A growing number of child-abuse investigators are suffering from trauma caused by viewing thousands of shocking images to build cases. Here’s how new technology is helping them to cope.

Children, arguably mankind’s greatest hope in building a safer world, are being violated in ways that those outside of law enforcement can’t begin to imagine. Those who dedicate their careers to investigating these crimes know the statistics all too well:
 
  • Over 8-million reports of children suspected of being exploited worldwide in 2016 alone. 
  • Approximately 1 in 6 boys and 1 in 4 girls are sexually abused before they’re 18. 
Professionals who deal with these crimes every day are doing some of the most valuable work on the planet, but these unsung heroes are paying a high psychological price due to the overwhelming number of images and videos that must be reviewed for each case.
 
– See how the partnership between Cellebrite, the National Center for Missing & Exploited Children (NCMEC) and Project VIC is changing the way digital intelligence is used to solve cases involving crimes against children. Watch Webinar: “Accessing Key Digital Evidence to Fight Crimes Against Children” –
 
In 2015, the National Center for Missing and Exploited Children reports that analysts investigating crimes against children viewed some 26-million images and videos of sexual abuse. 
 
Given the sheer volume of images and videos that must be reviewed, it comes as no surprise that 36% of law enforcement investigators report experiencing moderate to high levels of secondary trauma due to constant exposure to these disturbing images.
 
To help reduce this trauma, Cellebrite, the worldwide leader in digital forensic solutions, has developed technology that can help to extract, filter and interpret this data with less need for manual human engagement.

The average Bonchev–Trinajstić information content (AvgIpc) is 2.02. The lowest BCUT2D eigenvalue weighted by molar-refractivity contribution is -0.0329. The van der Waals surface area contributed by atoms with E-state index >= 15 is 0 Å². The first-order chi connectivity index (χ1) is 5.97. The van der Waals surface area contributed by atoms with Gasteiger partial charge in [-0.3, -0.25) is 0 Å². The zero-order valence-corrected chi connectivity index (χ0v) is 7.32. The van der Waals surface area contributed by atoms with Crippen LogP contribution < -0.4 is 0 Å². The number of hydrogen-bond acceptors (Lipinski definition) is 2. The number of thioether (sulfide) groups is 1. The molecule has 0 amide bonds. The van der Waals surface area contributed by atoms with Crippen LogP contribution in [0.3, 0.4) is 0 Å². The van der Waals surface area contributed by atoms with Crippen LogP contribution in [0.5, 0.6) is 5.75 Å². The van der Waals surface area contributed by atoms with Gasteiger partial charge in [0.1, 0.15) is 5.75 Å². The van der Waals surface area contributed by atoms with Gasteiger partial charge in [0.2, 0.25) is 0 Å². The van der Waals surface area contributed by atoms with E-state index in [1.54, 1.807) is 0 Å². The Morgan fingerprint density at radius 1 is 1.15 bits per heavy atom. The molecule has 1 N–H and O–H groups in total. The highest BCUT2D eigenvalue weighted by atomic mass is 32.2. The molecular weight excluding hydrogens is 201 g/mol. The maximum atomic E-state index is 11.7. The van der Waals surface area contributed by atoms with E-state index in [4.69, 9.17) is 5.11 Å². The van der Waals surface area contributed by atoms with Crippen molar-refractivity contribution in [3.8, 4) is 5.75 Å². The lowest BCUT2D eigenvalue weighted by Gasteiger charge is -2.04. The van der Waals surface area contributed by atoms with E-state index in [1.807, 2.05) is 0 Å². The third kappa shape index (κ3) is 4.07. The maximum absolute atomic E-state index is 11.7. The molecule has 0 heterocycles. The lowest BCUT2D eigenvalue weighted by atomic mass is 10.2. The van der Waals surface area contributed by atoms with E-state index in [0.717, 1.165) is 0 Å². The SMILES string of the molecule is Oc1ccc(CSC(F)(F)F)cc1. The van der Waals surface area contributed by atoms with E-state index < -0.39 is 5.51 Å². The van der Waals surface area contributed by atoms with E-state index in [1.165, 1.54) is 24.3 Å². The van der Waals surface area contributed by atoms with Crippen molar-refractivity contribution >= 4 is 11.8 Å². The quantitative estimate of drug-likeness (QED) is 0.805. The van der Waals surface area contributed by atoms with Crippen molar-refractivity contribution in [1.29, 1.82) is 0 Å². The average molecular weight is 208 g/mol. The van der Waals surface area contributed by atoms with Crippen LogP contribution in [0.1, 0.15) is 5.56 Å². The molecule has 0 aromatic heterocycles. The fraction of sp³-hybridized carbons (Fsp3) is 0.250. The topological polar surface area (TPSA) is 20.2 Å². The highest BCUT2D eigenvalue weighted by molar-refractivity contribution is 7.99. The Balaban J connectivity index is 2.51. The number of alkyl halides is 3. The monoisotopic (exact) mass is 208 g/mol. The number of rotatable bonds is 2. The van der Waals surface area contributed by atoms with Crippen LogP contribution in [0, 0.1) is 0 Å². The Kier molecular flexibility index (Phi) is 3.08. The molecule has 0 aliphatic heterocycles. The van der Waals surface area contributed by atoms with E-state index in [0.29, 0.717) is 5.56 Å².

Cellebrite Pathfinder can detect and analyze digital media evidence using advanced AI and a series of machine learning algorithms, thus reducing the time investigators need to spend reviewing images and videos. 
 
These algorithms can automatically identify and categorize known and unknown images, text and video clips, which can improve the efficiency and speed of investigations. 
 
By reducing the need for manual analysis of large volumes of media, this technology can also reduce the psychological stress placed upon those who must review sensitive materials.
 

Features of the Cellebrite Pathfinder:

  1. Automated image matching and categorization
  2. Facial recognition and matching
  3. Computer data ingestion
  4. Integration with external data sources
  5. Provides a holistic view of the accumulated evidence
  6. Ability to collaborate with other investigators
Watch the video for more information on Cellebrite Pathfinder.
 
Complementing these capabilities are special UFED Cloud Analyzer tools that can pull public and private data as well as crawl the web. Here is a step by step guide how the Cellebrite UFED Cloud’s Web Capture feature works.
 
This can be highly useful to investigators as analytics team members can then run their analysis to reveal critical connections between images and victims, again saving time and reducing the psychological stress on those who must review these sensitive materials.
 
So, while no software can completely eliminate the need for evidentiary reviews, Cellebrite’s digital intelligence solutions can reduce the time needed for investigations and greatly reduce the number of images and videos that must be reviewed to reduce stress on child-abuse investigators.
 
See how Cellebrite Digital Intelligence helps solve crimes against children
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